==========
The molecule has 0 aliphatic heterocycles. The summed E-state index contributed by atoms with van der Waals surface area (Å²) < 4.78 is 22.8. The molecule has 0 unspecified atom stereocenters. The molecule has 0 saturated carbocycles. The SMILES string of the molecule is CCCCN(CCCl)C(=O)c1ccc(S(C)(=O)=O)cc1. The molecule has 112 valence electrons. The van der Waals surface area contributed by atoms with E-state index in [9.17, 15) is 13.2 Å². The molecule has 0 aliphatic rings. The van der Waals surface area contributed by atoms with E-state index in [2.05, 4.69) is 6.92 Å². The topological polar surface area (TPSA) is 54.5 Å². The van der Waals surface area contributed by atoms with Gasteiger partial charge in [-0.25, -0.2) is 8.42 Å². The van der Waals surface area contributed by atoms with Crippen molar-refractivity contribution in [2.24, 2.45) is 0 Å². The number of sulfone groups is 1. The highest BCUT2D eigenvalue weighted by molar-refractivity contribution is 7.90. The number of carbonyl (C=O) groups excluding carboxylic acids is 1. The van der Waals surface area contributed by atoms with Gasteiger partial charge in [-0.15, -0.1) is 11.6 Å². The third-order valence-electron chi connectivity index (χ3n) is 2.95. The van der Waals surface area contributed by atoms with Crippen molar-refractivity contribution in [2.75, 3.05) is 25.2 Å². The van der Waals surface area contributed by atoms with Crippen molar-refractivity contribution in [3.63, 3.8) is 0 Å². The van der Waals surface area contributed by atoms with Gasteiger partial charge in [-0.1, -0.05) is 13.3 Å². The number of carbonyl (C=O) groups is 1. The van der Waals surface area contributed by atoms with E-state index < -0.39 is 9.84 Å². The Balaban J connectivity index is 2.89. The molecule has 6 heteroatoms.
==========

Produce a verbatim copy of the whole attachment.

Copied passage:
The molecule has 0 aliphatic heterocycles. The summed E-state index contributed by atoms with van der Waals surface area (Å²) < 4.78 is 22.8. The molecule has 0 unspecified atom stereocenters. The molecule has 0 saturated carbocycles. The SMILES string of the molecule is CCCCN(CCCl)C(=O)c1ccc(S(C)(=O)=O)cc1. The molecule has 112 valence electrons. The van der Waals surface area contributed by atoms with E-state index in [9.17, 15) is 13.2 Å². The molecule has 0 aliphatic rings. The van der Waals surface area contributed by atoms with E-state index in [2.05, 4.69) is 6.92 Å². The topological polar surface area (TPSA) is 54.5 Å². The van der Waals surface area contributed by atoms with Gasteiger partial charge in [-0.25, -0.2) is 8.42 Å². The van der Waals surface area contributed by atoms with Crippen molar-refractivity contribution in [2.24, 2.45) is 0 Å². The number of sulfone groups is 1. The highest BCUT2D eigenvalue weighted by molar-refractivity contribution is 7.90. The number of carbonyl (C=O) groups excluding carboxylic acids is 1. The van der Waals surface area contributed by atoms with Gasteiger partial charge in [-0.15, -0.1) is 11.6 Å². The third-order valence-electron chi connectivity index (χ3n) is 2.95. The van der Waals surface area contributed by atoms with Crippen molar-refractivity contribution in [2.75, 3.05) is 25.2 Å². The van der Waals surface area contributed by atoms with Crippen molar-refractivity contribution in [3.63, 3.8) is 0 Å². The van der Waals surface area contributed by atoms with Gasteiger partial charge in [-0.1, -0.05) is 13.3 Å². The number of carbonyl (C=O) groups is 1. The van der Waals surface area contributed by atoms with E-state index < -0.39 is 9.84 Å². The Balaban J connectivity index is 2.89. The molecule has 6 heteroatoms.